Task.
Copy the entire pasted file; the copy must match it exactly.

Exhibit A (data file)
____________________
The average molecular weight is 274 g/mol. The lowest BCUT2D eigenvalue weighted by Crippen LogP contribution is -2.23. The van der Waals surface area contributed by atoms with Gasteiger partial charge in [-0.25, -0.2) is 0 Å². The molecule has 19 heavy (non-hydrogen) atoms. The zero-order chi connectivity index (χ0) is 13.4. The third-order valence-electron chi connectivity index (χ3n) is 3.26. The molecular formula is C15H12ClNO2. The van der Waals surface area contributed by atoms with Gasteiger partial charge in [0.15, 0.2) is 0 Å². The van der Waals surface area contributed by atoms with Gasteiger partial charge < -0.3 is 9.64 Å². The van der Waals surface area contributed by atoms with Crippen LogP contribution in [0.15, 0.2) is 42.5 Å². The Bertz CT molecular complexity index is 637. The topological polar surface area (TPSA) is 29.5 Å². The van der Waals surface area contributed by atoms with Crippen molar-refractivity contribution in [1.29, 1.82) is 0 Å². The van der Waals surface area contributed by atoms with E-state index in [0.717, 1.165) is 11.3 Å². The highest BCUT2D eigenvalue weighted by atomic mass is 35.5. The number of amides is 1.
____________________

The average molecular weight is 274 g/mol. The lowest BCUT2D eigenvalue weighted by Crippen LogP contribution is -2.23. The van der Waals surface area contributed by atoms with Gasteiger partial charge in [-0.25, -0.2) is 0 Å². The molecule has 19 heavy (non-hydrogen) atoms. The zero-order chi connectivity index (χ0) is 13.4. The third-order valence-electron chi connectivity index (χ3n) is 3.26. The molecular formula is C15H12ClNO2. The van der Waals surface area contributed by atoms with Gasteiger partial charge in [0.15, 0.2) is 0 Å². The van der Waals surface area contributed by atoms with Gasteiger partial charge < -0.3 is 9.64 Å². The van der Waals surface area contributed by atoms with Crippen LogP contribution in [0.15, 0.2) is 42.5 Å². The Bertz CT molecular complexity index is 637. The topological polar surface area (TPSA) is 29.5 Å². The van der Waals surface area contributed by atoms with Crippen molar-refractivity contribution in [1.29, 1.82) is 0 Å². The van der Waals surface area contributed by atoms with E-state index in [0.717, 1.165) is 11.3 Å². The highest BCUT2D eigenvalue weighted by atomic mass is 35.5. The number of amides is 1.